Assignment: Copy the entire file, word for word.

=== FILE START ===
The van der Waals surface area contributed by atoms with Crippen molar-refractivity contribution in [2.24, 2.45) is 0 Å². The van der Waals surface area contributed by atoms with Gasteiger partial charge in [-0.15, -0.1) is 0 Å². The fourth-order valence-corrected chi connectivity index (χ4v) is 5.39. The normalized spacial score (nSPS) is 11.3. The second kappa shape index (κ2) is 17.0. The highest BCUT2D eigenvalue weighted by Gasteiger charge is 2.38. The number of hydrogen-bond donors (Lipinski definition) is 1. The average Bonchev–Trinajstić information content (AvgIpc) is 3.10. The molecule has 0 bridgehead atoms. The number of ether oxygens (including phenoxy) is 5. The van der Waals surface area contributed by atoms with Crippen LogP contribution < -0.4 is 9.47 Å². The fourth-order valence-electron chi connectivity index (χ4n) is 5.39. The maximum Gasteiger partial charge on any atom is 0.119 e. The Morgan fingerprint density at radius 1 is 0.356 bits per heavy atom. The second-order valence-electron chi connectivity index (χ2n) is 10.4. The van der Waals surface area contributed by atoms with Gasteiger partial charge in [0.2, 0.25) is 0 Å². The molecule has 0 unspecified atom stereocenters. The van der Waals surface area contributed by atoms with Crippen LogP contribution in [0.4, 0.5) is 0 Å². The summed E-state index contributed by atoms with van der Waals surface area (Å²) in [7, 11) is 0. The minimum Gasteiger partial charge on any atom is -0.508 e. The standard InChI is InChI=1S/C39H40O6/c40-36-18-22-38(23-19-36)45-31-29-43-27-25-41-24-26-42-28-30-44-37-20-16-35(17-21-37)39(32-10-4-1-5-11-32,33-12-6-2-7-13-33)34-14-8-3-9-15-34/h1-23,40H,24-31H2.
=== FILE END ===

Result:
The van der Waals surface area contributed by atoms with Crippen molar-refractivity contribution in [2.24, 2.45) is 0 Å². The van der Waals surface area contributed by atoms with Gasteiger partial charge in [-0.15, -0.1) is 0 Å². The fourth-order valence-corrected chi connectivity index (χ4v) is 5.39. The normalized spacial score (nSPS) is 11.3. The second kappa shape index (κ2) is 17.0. The highest BCUT2D eigenvalue weighted by Gasteiger charge is 2.38. The number of hydrogen-bond donors (Lipinski definition) is 1. The average Bonchev–Trinajstić information content (AvgIpc) is 3.10. The molecule has 0 bridgehead atoms. The number of ether oxygens (including phenoxy) is 5. The van der Waals surface area contributed by atoms with Crippen LogP contribution < -0.4 is 9.47 Å². The fourth-order valence-electron chi connectivity index (χ4n) is 5.39. The maximum Gasteiger partial charge on any atom is 0.119 e. The Morgan fingerprint density at radius 1 is 0.356 bits per heavy atom. The second-order valence-electron chi connectivity index (χ2n) is 10.4. The van der Waals surface area contributed by atoms with Gasteiger partial charge in [0.2, 0.25) is 0 Å². The molecule has 0 unspecified atom stereocenters. The van der Waals surface area contributed by atoms with Crippen LogP contribution in [0.4, 0.5) is 0 Å². The summed E-state index contributed by atoms with van der Waals surface area (Å²) in [7, 11) is 0. The minimum Gasteiger partial charge on any atom is -0.508 e. The standard InChI is InChI=1S/C39H40O6/c40-36-18-22-38(23-19-36)45-31-29-43-27-25-41-24-26-42-28-30-44-37-20-16-35(17-21-37)39(32-10-4-1-5-11-32,33-12-6-2-7-13-33)34-14-8-3-9-15-34/h1-23,40H,24-31H2.